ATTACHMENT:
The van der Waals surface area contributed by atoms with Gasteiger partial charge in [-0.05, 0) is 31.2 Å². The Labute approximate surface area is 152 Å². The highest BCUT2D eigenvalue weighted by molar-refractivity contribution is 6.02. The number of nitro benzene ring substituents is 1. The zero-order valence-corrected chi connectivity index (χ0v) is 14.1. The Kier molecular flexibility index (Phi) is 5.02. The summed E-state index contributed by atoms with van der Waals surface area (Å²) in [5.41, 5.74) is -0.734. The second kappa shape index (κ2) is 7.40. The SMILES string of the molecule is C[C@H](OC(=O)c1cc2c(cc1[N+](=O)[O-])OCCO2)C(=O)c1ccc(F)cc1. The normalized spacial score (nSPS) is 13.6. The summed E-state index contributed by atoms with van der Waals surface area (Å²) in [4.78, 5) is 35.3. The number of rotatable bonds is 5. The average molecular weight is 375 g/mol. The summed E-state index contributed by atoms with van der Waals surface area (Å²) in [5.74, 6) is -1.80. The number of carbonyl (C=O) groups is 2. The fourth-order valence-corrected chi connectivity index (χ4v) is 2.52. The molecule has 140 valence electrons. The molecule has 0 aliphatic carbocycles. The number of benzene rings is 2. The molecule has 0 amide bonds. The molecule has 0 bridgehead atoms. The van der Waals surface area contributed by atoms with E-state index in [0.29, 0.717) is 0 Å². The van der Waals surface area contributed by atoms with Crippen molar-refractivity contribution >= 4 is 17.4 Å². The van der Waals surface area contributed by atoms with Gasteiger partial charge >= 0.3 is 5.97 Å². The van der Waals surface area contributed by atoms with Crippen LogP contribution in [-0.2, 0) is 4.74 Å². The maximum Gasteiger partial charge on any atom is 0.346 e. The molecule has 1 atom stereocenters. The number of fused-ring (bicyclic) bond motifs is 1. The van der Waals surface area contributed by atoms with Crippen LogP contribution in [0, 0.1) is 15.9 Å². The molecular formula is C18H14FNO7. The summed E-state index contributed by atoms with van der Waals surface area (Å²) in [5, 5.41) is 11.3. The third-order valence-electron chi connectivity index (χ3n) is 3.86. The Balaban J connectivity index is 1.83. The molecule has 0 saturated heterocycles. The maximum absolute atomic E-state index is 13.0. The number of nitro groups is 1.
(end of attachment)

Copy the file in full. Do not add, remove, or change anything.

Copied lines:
The van der Waals surface area contributed by atoms with Gasteiger partial charge in [-0.05, 0) is 31.2 Å². The Labute approximate surface area is 152 Å². The highest BCUT2D eigenvalue weighted by molar-refractivity contribution is 6.02. The number of nitro benzene ring substituents is 1. The zero-order valence-corrected chi connectivity index (χ0v) is 14.1. The Kier molecular flexibility index (Phi) is 5.02. The summed E-state index contributed by atoms with van der Waals surface area (Å²) in [5.41, 5.74) is -0.734. The second kappa shape index (κ2) is 7.40. The SMILES string of the molecule is C[C@H](OC(=O)c1cc2c(cc1[N+](=O)[O-])OCCO2)C(=O)c1ccc(F)cc1. The normalized spacial score (nSPS) is 13.6. The summed E-state index contributed by atoms with van der Waals surface area (Å²) in [4.78, 5) is 35.3. The number of rotatable bonds is 5. The average molecular weight is 375 g/mol. The summed E-state index contributed by atoms with van der Waals surface area (Å²) in [5.74, 6) is -1.80. The number of carbonyl (C=O) groups is 2. The fourth-order valence-corrected chi connectivity index (χ4v) is 2.52. The molecule has 140 valence electrons. The molecule has 0 aliphatic carbocycles. The number of benzene rings is 2. The molecule has 0 amide bonds. The molecule has 0 bridgehead atoms. The van der Waals surface area contributed by atoms with E-state index in [0.29, 0.717) is 0 Å². The van der Waals surface area contributed by atoms with Crippen molar-refractivity contribution >= 4 is 17.4 Å². The van der Waals surface area contributed by atoms with Gasteiger partial charge >= 0.3 is 5.97 Å². The van der Waals surface area contributed by atoms with Crippen LogP contribution in [-0.2, 0) is 4.74 Å². The maximum Gasteiger partial charge on any atom is 0.346 e. The molecule has 1 atom stereocenters. The number of fused-ring (bicyclic) bond motifs is 1. The van der Waals surface area contributed by atoms with Crippen LogP contribution in [0, 0.1) is 15.9 Å². The molecular formula is C18H14FNO7. The summed E-state index contributed by atoms with van der Waals surface area (Å²) in [5, 5.41) is 11.3. The third-order valence-electron chi connectivity index (χ3n) is 3.86. The Balaban J connectivity index is 1.83. The molecule has 0 saturated heterocycles. The maximum absolute atomic E-state index is 13.0. The number of nitro groups is 1.